Feedback sought on proposed location for new BLM Challis Field Office Building
CHALLIS, Idaho – The Bureau of Land Management (BLM) is extending the comment period on a proposed site for the new Challis Field Office building through July 29. The BLM is considering the use of a parcel of BLM-managed public lands for the new field office location. Because the current office building is temporarily leased, the BLM is exploring opportunities to re-locate to a permanent location.
An environmental assessment is being prepared to consider the potential effects of constructing a new BLM office building on the BLM parcel. The proposal includes an approximately 10,000 square foot building, 5,000 square foot warehouse, 18,000 square foot ware yard, 3,600 square feet of living quarters to house government employees, and a parking lot.
The proposed site for establishing the new office buildings is located in Custer County, approximately 3 miles south of Challis. The 12-acre site is on the west side of Highway 93, across from the Challis Bridge recreation site. Corrigan Lane crosses the proposed project site. The legal description of the land is as follows: Boise Meridian, Idaho, T.13 N., R. 19 E., sec. 10, lot 14.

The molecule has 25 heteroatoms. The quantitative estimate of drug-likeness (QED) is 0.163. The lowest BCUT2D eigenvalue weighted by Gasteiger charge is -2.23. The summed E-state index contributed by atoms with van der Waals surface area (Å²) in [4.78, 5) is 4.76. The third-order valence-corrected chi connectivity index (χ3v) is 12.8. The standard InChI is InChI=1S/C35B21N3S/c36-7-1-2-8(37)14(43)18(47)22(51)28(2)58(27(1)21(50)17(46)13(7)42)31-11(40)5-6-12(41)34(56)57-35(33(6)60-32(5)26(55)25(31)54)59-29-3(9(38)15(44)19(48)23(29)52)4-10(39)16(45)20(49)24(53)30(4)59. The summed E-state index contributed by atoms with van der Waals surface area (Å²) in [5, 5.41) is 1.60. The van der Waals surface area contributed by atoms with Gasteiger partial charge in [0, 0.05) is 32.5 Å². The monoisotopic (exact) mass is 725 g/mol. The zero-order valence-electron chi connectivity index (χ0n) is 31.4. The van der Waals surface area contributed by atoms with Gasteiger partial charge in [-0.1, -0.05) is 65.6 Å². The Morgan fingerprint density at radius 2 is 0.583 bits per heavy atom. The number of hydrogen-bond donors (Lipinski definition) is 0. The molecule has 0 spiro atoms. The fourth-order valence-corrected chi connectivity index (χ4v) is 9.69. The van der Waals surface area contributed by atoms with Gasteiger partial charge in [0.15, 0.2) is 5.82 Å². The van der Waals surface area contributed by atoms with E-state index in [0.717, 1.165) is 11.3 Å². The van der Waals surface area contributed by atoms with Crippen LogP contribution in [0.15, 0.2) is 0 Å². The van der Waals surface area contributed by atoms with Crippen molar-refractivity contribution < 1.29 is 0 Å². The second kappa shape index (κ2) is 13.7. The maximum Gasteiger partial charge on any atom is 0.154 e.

An alternate location being considered is on former BLM-managed lands being used by the U.S. Forest Service for administrative purposes. The alternate site is located on is on the east side of Highway 93, just north of Valley Avenue, with a legal description of Boise Meridian, Idaho, T. 14 N., R. 19 E., sec. 33, lot 1. Approximately 5.5 acres would be available for the proposed new office and facilities.
Comments on the proposal can be submitted to the BLM Challis Field Office Realty Specialist Lisa Scheirer at email@example.com or by calling at 208-879-6218.
The BLM manages more than 245 million acres of public land located primarily in 12 western states, including Alaska, on behalf of the American people. The BLM also administers 700 million acres of sub-surface mineral estate throughout the nation. Our mission is to sustain the health, diversity, and productivity of America’s public lands for the use and enjoyment of present and future generations.